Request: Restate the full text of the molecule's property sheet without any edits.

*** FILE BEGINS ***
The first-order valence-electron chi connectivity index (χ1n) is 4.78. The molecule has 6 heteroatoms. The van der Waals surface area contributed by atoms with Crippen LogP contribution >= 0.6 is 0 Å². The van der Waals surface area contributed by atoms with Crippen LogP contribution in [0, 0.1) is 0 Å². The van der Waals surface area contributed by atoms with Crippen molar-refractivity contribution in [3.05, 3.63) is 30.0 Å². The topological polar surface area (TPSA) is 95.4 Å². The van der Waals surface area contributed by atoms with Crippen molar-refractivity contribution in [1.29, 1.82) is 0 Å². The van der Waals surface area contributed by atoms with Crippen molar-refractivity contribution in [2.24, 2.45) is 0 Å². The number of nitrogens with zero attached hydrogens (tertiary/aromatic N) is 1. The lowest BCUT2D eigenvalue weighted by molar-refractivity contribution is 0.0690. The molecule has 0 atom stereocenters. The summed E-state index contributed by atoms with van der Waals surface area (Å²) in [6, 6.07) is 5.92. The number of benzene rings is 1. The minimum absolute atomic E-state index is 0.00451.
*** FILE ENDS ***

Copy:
The first-order valence-electron chi connectivity index (χ1n) is 4.78. The molecule has 6 heteroatoms. The van der Waals surface area contributed by atoms with Crippen LogP contribution >= 0.6 is 0 Å². The van der Waals surface area contributed by atoms with Crippen LogP contribution in [0, 0.1) is 0 Å². The van der Waals surface area contributed by atoms with Crippen molar-refractivity contribution in [3.05, 3.63) is 30.0 Å². The topological polar surface area (TPSA) is 95.4 Å². The van der Waals surface area contributed by atoms with Crippen molar-refractivity contribution in [1.29, 1.82) is 0 Å². The van der Waals surface area contributed by atoms with Crippen molar-refractivity contribution in [2.24, 2.45) is 0 Å². The number of nitrogens with zero attached hydrogens (tertiary/aromatic N) is 1. The lowest BCUT2D eigenvalue weighted by molar-refractivity contribution is 0.0690. The molecule has 0 atom stereocenters. The summed E-state index contributed by atoms with van der Waals surface area (Å²) in [6, 6.07) is 5.92. The number of benzene rings is 1. The minimum absolute atomic E-state index is 0.00451.